Wired UK Link to Story
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Reddit can't work out whether to save or destroy net neutrality

Net neutrality is good, the FCC's recent decision to repeal protective rules is bad. On such points, there's little dissent across the web, with one notable exception: Reddit's The_Donald, the web community's most infamous faction. Reddit has long led the battle to save net neutrality, as an organisation and through its many users.
Wired UK Link to Story
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YouTube, kids and Silicon Valley's recurring algorithmic blind spot

Elsa from Frozen with a machine gun. Paw Patrol characters visiting a strip joint. Bleeding children pranked by their parents to win subscribers. Beneath the official Disney and Nickelodeon videos uploaded to entertain and distract children, these are the curios lying in wait, gaming Google's algorithms to play automatically as soon as the last video finishes.
Wired UK Link to Story

About

Nicole Kobie

You may have seen my work at PC Pro, where I edit the Futures section, on Wired UK, where I'm a contributing editor, or in WebUser, where I write the news pages. I also regularly contribute to Teen Vogue, The Outline, CityMetric, New Scientist, Alphr, Vice's Motherboard, IT Pro and Cloud Pro, Computer Shopper, and the Telegraph, and have written for Mental Floss, Ars Technica, Trusted Reviews, MacUser, Computer Active, The Calgary Herald, the Guardian, and more.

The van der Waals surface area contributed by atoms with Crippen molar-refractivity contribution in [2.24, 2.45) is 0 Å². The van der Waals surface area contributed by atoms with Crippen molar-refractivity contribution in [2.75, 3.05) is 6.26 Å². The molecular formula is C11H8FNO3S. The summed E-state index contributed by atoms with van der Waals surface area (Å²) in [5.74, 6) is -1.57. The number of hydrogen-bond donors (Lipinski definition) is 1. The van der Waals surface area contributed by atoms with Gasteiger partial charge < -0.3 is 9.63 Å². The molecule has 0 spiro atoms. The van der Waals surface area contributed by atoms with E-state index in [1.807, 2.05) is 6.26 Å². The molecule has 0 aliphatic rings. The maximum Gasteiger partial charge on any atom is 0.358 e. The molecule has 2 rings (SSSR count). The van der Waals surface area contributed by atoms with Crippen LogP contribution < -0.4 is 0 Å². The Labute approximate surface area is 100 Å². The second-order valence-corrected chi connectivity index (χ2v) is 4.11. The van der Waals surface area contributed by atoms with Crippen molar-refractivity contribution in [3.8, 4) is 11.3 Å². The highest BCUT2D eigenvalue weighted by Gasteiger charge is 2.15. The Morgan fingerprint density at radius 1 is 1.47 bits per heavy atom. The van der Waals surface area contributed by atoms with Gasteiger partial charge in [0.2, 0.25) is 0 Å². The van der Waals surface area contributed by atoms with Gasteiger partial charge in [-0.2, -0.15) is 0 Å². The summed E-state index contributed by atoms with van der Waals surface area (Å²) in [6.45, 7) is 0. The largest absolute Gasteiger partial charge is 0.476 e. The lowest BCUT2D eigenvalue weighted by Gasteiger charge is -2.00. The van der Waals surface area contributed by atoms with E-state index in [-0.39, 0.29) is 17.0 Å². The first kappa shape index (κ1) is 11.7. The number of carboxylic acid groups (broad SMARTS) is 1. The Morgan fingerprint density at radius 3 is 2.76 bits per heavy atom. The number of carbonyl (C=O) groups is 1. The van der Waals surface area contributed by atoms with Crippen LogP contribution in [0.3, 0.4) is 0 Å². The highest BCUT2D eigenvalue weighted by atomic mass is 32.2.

I’m a creative, hard-working digital and print journalist, currently specialising in technology, science and transport stories, but happy to write about anything -- even Theresa May coughing.

I focus on high-quality news and features stories, explaining complicated topics with clean, precise writing. I work quickly, write accurately and, perhaps most importantly, hit my deadlines.

Aside from writing and editing, I've had training in investigative journalism, data journalism and photojournalism, and used to be a regular on PC Pro's podcast.

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Skills

  • journalism
  • writing
  • editing
  • news
  • features
  • blogging
  • columns
  • photojournalism
  • photography
  • technology
  • spending hours at the pub
  • Being retweeted by Snowden